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Deer in Headlights: Whitetail Populations Soar Across the Midwest

Missouri and Midwest; Winter-Spring 2012-13

by Jason Tobin

Town and Country, Missouri, is the quintessential setting for wealthy suburban living. Situated about 12 miles west of St. Louis, the exclusive enclave has long been considered one of the premier locales for the upper class of St. Louis County. Strict residential zoning and few commercial zones have made intensive development impossible, which has led to Town and Country maintaining much of its pastoral vibe. Not to mention its elite status. According to the City Data website, as of 2009, the average home was worth $840,811 and 56.5 percent of Town and Country students attended private school.

Town and Country was first incorporated as a village in 1950 and was initially a farming community before transitioning to a high-end, low-density suburb. The farms have disappeared and been replaced with white picket fences, but over time the topographic make-up has remained unchanged. An abundance of open space still exists. All this room has created ideal grazing lands for whitetailed deer. Considering humans are the only natural predator left in the area, the deer population began to skyrocket in the 1980s.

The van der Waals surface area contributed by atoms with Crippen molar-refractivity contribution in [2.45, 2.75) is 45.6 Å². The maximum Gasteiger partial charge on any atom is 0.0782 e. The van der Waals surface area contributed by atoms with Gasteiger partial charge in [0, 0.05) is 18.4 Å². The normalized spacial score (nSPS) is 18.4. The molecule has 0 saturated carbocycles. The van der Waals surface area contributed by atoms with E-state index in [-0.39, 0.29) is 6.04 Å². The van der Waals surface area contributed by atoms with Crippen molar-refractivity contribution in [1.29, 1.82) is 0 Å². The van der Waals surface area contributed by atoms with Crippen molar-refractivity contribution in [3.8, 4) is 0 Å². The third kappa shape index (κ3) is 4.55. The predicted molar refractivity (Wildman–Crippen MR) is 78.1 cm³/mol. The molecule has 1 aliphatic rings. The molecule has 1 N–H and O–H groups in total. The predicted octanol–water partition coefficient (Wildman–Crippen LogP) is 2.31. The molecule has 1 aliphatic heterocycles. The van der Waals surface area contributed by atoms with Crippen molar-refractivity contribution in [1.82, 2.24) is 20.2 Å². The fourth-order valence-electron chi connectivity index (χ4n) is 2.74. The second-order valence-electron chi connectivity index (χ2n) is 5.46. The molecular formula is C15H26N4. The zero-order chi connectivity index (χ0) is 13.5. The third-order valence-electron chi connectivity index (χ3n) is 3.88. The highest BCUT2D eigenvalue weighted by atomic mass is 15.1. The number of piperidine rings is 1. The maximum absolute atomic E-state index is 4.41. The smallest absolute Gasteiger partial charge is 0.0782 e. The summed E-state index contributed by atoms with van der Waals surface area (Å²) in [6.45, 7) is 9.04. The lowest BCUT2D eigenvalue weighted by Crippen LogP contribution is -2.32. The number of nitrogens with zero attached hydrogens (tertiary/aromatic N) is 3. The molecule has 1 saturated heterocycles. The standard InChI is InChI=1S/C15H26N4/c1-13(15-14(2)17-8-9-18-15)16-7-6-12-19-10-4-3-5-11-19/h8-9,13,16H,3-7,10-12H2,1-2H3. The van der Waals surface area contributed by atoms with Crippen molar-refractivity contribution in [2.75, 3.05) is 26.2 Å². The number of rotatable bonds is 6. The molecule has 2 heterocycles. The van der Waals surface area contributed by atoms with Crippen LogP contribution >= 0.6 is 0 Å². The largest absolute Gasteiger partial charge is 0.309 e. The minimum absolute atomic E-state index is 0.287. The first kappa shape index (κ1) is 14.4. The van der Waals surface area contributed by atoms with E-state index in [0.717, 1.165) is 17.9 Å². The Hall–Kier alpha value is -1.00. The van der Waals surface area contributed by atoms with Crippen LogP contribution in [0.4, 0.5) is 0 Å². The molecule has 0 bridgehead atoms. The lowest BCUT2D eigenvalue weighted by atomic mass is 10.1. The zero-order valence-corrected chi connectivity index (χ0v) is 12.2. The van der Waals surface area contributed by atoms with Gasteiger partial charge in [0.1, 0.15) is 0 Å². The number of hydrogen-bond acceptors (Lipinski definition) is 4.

At first, many of the residents loved having the deer around, but by the mid-’90s the overall sentiment had changed. The deer were becoming more of a nuisance as they mowed down ornamental bushes and flowers and increased the threat of car accidents. In the winter of 1999, the city of Town and County partnered with the Missouri Department of Conservation to start a deer-relocation project. Nonlethal means were adopted to manage the deer population and, according to the Deer Task Force summary findings, 233 deer were trapped and relocated between 1999 and 2001. This approach proved problematic because it showed little signs of significantly reducing the deer population, and the relocated deer felt the negative effects of moving to a new home. The Wildlife Society Bulletin reported in 2002 that 55 of the relocated deer died within a year, of which 16 died from capture myopathy (a muscular defect associated with environmental stress).

In October 2011, government officials in Town and Country gave the go-ahead to begin a sharpshooting program within the city to reduce the deer herd. A private company called White Buffalo was hired to execute the sharpshooting. Homeowners in support of the project gave permission for White Buffalo to hunt on their property. The program did not come without its detractors, though. In late December, citizens held a vigil to protest the city’s use of lethal methods to manage the deer population. According to local KSDK news, residents accused White Buffalo of shooting deer in broad daylight.

Capt. Gary Hoelzer is the staffer responsible for carrying out the deer management policy for the city of Town and Country. He works as the Operations Division Command for the Town and Country Police Department. His duties have included coordinating the hunts conducted by White Buffalo. The goal of the program is to get the deer population density down from the 2011 total of 66 per square mile to 30 per square mile.

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